The curse of great expectations

Here are three of the week’s top pieces of financial insight, gathered from around the web:

A $100 piece of a $55 million painting

A 1963 portrait by British artist Francis Bacon is about to make its stock market debut, said Carol Ryan in The Wall Street Journal. Next month, “a company named Artex is launching a roughly $55 million initial public offering of Bacon’s Three Studies for a Portrait of George Dyer,” with shares of the artwork going for about $100 apiece. The “stock” will list on a specially created “art stock exchange” available to regular investors. Though “artworks valued below $1 million are risky, returns on ‘blue-chip’ art” from the post-1945 era gained 12.6% yearly between 1995 and 2022, compared with a 9% annual return for the S&P 500, according to Masterworks, an investment platform that began offering fractional art shares to investors in 2017.

The curse of great expectations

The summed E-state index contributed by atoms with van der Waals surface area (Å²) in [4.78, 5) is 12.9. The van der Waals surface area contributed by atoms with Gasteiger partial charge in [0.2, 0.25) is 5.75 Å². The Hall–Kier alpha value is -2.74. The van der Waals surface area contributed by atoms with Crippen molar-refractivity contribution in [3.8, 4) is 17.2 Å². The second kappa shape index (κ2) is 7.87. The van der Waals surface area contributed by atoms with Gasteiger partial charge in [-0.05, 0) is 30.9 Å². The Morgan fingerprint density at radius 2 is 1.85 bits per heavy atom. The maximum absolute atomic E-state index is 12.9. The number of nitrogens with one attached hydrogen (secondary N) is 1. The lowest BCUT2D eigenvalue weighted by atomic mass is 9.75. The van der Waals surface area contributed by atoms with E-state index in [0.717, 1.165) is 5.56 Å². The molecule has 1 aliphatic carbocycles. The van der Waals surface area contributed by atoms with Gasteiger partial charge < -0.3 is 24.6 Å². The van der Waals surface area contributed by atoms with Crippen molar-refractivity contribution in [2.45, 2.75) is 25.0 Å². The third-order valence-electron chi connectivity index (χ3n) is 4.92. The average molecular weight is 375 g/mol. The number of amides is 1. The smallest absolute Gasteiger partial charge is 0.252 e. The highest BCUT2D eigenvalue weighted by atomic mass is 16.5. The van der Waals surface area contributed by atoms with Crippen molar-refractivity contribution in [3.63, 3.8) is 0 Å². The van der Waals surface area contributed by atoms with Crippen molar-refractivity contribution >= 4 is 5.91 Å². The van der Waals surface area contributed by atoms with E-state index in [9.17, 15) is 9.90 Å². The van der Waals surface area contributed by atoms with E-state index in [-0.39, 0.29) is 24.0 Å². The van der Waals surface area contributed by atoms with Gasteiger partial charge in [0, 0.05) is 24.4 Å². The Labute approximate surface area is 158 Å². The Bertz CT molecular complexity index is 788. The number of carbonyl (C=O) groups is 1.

American investors have unrealistic expectations about their returns, said Terry Lane in Investopedia. The 2023 Natixis Investment Managers Survey of Individual Investors found recently that Americans expect “their investments can return 15.6% over the long term,” more than twice “the 7% returns that financial advisers expect.” Between 2012 and 2021, the S&P 500 returned 16.5% per year. Then 2022 happened, which 86% of respondents said was “a wake-up call” that the bull market run wasn’t unstoppable. But the memory of that seems to be fading. Some 59% of investors say they are comfortable accepting more risk — even though 44% admit they are already taking on more risk than they should.

Gloom for commercial real estate

It could take 15 years before U.S. office buildings regain their pre-pandemic peak values, said John Gittelsohn in Bloomberg. London-based research firm Capital Economics said last week that U.S. office values “are expected to plunge 35% from the peak by the end of 2025.” The firm said the collapse mirrors what happened to shopping malls as e-commerce grew in the late 1990s and early 2000s. Many large investors, such as Blackstone, are simply walking away from their holdings, and handing them to lenders. “About $18 billion of office buildings were considered distressed at the end of March,” according to a recent report by MSCI Real Assets. Despite efforts by companies to bring workers back, office usage remains “only about half what it was before the pandemic.”

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